Today we celebrate the proclamation of Christ the king, but what does that really mean? If the kingdom is power and influence, Jerusalem had that, yet Jesus wept over that city. In Christ’s anger he cried out, “My house shall be a house of prayer, but you made it a den of robbers.” A house of prayer? An abode of communion, community, unity, or peace. Jesus came to bring in the influence of communion with God, because God is with us. He came to bring peace not through the sword, or any other wielding of power but through mercy and sacrifice. Jesus wept for Jerusalem because that great city named for peace did not see what it took. True peace comes when we step back from our own personal agendas and we decide to work in conjunction with other for mutual profit or the common good. True peace comes when we put down our desires and work for the good of those around us. True peace comes from sacrifice of self, or repentance. And Jesus brought that to us because he died for our selfish desires. He died because of our injustice and hunger for power and influence. He died, so that we could see just how much God loves us. Though we are sinners, enemies of God, God died for us, taking our shame, our injustice and our sin on himself and redeeming us.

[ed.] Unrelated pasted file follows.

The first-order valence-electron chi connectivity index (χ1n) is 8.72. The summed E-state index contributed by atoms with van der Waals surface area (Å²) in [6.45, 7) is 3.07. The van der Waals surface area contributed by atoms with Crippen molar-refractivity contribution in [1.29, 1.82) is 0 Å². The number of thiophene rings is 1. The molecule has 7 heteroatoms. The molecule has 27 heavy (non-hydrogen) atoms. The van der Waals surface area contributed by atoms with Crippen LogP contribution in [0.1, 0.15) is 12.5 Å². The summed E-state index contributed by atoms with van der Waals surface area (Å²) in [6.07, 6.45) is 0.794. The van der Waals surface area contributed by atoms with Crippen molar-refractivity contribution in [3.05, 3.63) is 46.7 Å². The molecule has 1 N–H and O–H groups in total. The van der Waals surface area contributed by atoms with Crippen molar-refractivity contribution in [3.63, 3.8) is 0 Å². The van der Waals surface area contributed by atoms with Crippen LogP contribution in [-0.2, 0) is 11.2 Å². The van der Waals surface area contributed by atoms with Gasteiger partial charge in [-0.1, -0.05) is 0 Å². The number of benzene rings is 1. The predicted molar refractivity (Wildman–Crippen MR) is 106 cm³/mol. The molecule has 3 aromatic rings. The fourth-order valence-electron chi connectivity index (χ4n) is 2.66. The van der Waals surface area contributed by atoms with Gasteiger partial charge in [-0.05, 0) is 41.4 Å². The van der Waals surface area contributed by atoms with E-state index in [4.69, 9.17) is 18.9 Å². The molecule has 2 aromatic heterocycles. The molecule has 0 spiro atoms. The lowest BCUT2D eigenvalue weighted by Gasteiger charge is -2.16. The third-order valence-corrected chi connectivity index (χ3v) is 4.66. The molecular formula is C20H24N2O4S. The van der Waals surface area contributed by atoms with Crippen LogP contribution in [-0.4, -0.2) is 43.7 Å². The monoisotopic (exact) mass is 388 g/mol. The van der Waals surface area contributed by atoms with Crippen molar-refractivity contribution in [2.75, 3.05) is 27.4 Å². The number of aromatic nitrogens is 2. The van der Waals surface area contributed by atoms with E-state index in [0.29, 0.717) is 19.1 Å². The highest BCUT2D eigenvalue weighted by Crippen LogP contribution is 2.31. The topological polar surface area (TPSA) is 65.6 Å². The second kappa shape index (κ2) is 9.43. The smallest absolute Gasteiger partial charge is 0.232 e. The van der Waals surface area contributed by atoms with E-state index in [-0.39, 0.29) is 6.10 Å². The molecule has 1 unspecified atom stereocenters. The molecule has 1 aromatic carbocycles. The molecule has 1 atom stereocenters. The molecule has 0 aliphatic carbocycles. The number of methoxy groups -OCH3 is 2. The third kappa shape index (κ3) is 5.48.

This week, I have struggled. I struggle because we live in a world of injustice and division. We live in a culture that seems to thrive on conflict. We live in a place where we have so many things to be thankful for. We have so many people that are doing so much to make our world greater than anyone could imagine yet we focus on the conflict and the divisions. We have so much, yet God weeps because we miss what is right in front of us, and we build houses of conflict instead of abodes of peace. We focus on just a part of the gospel, just a part. Yet Jesus is telling us the Kingdom is here all around us, if we would only open our eyes.